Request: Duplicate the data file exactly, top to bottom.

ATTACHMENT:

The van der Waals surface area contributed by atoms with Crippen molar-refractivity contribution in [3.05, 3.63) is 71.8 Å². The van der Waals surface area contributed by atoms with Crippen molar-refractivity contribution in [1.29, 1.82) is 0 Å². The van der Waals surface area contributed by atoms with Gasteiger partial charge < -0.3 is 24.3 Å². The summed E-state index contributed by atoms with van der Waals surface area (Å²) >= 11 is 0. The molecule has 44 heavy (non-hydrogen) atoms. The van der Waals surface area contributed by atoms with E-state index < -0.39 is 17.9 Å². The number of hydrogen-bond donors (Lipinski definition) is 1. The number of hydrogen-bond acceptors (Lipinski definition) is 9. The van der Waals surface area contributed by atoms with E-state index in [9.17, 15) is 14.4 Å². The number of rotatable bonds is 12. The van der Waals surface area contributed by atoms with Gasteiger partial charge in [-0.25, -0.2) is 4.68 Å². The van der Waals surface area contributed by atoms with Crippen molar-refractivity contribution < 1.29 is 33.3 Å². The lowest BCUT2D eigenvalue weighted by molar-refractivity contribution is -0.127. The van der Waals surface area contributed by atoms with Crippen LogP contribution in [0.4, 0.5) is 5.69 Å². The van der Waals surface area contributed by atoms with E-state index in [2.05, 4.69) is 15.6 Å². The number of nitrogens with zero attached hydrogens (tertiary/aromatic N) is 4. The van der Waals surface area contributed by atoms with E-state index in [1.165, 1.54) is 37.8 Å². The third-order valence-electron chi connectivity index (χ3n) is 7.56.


The van der Waals surface area contributed by atoms with Crippen molar-refractivity contribution in [3.05, 3.63) is 71.8 Å². The van der Waals surface area contributed by atoms with Crippen molar-refractivity contribution in [1.29, 1.82) is 0 Å². The van der Waals surface area contributed by atoms with Gasteiger partial charge < -0.3 is 24.3 Å². The summed E-state index contributed by atoms with van der Waals surface area (Å²) >= 11 is 0. The molecule has 44 heavy (non-hydrogen) atoms. The van der Waals surface area contributed by atoms with E-state index < -0.39 is 17.9 Å². The number of hydrogen-bond donors (Lipinski definition) is 1. The number of hydrogen-bond acceptors (Lipinski definition) is 9. The van der Waals surface area contributed by atoms with E-state index in [9.17, 15) is 14.4 Å². The number of rotatable bonds is 12. The van der Waals surface area contributed by atoms with Gasteiger partial charge in [-0.25, -0.2) is 4.68 Å². The van der Waals surface area contributed by atoms with Crippen molar-refractivity contribution < 1.29 is 33.3 Å². The lowest BCUT2D eigenvalue weighted by molar-refractivity contribution is -0.127. The van der Waals surface area contributed by atoms with Crippen LogP contribution in [0.4, 0.5) is 5.69 Å². The van der Waals surface area contributed by atoms with E-state index in [2.05, 4.69) is 15.6 Å². The number of nitrogens with zero attached hydrogens (tertiary/aromatic N) is 4. The van der Waals surface area contributed by atoms with E-state index in [1.165, 1.54) is 37.8 Å². The third-order valence-electron chi connectivity index (χ3n) is 7.56.